October 2003
Volume 3, Issue 9
Free
Vision Sciences Society Annual Meeting Abstract  |   October 2003
Figure-ground segregation and spatial phase tuning of extra-receptive field of V1 neurons in awake monkey
Author Affiliations
  • Weifeng Xu
    Institute of Neuroscience, Shanghai Institutes of Biological Sciences, Chinese Academy of Sciences, Shanghai, China
Journal of Vision October 2003, Vol.3, 245. doi:10.1167/3.9.245
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      Weifeng Xu, Zhiming Shen, Chaoyi Li; Figure-ground segregation and spatial phase tuning of extra-receptive field of V1 neurons in awake monkey. Journal of Vision 2003;3(9):245. doi: 10.1167/3.9.245.

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      © ARVO (1962-2015); The Authors (2016-present)

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Abstract

Segregating a figure from a background is one of the most fundamental tasks that have to be performed by the visual system. In the primary visual cortex (V1), the majority of cells respond preferentially to line segments with a specific orientation. This selectivity enables V1 neurons to isolate an object from its background on the basis of differences in segment orientation. Psychophysically “pop-out” figures can also be constructed with an iso-orientation configuration, in which the line segments confined to the figure differ in terminations or spatial phase from the line segments confined to the background. In the iso-orientation paradigm, the only cue that can be used to separate figure from background is the difference in relative spatial phase of the constituent lines between figure and background. In the present study, we measured the spatial phase tuning of the ERF (side- and end- regions) for neurons in the primary visual cortex of awake monkey (macaca mulata). We evaluated the tuning by varying the relative spatial phase between a grating confined to the excitatory RF and a grating confined to the inhibitory end- or side regions. Our results showed that the response of the V1 cells depends on the relative spatial phase of gratings between the CRF and ERF. To investigate which neural mechanisms underlie this capacity and why only some proportion of V1 cells respond to such subjective contours, we determined the relationship between spatial-phase sensitivity and strength of surround inhibition at the end- and side regions, a significant linear relationship was established. It is concluded that the V1 cells in primates can encode subjective contours, and that this ability is highly correlated with the spatial-phase-dependent center-surround interactions.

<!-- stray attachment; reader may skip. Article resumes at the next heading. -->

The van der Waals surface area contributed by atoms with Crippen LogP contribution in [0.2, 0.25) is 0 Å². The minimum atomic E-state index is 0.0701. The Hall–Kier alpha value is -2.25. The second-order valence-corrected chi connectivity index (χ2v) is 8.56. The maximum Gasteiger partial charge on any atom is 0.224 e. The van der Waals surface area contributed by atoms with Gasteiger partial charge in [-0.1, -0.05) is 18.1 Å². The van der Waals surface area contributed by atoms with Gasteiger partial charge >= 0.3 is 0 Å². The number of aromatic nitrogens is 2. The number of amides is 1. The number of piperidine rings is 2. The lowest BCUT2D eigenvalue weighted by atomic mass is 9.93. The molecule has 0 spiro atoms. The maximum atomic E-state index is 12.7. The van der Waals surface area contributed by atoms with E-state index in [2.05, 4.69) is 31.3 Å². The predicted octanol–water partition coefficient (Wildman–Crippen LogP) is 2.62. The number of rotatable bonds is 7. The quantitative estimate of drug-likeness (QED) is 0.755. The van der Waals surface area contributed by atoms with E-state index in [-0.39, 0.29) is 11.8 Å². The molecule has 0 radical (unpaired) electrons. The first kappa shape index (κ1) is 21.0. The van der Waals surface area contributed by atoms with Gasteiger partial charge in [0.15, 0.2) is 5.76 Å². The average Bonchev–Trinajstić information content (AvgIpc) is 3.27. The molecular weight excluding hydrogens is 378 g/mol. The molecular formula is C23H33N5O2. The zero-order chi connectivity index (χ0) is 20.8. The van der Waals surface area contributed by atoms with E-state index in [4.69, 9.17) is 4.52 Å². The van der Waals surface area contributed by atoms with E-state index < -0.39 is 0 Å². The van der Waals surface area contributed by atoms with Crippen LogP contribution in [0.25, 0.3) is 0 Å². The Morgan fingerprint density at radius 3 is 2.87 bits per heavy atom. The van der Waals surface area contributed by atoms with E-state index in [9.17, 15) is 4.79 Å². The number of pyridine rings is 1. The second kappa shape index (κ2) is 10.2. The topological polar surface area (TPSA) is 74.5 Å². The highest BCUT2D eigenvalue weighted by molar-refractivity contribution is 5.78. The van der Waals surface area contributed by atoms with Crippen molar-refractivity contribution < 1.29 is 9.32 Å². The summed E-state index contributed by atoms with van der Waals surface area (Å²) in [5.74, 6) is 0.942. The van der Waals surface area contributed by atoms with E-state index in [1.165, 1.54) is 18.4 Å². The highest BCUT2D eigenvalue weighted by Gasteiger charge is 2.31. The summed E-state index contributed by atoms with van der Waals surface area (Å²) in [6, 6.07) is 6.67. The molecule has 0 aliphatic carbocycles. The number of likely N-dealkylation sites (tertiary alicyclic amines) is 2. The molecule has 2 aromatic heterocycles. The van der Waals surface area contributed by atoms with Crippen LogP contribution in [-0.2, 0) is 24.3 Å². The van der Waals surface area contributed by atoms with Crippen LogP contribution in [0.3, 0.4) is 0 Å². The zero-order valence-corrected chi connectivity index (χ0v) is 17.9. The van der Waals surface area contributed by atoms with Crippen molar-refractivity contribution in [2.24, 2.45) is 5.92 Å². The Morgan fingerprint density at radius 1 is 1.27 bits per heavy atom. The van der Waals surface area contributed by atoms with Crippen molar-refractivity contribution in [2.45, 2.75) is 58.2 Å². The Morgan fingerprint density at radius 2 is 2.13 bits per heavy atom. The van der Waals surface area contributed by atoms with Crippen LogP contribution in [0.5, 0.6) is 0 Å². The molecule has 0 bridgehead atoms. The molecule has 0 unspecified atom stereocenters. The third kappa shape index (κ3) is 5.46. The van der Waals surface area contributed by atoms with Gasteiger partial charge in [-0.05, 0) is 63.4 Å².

Xu, W., Shen, Z., Li, C.(2003). Figure-ground segregation and spatial phase tuning of extra-receptive field of V1 neurons in awake monkey [Abstract]. Journal of Vision, 3( 9): 245, 245a, http://journalofvision.org/3/9/245/, doi:10.1167/3.9.245. [CrossRef]
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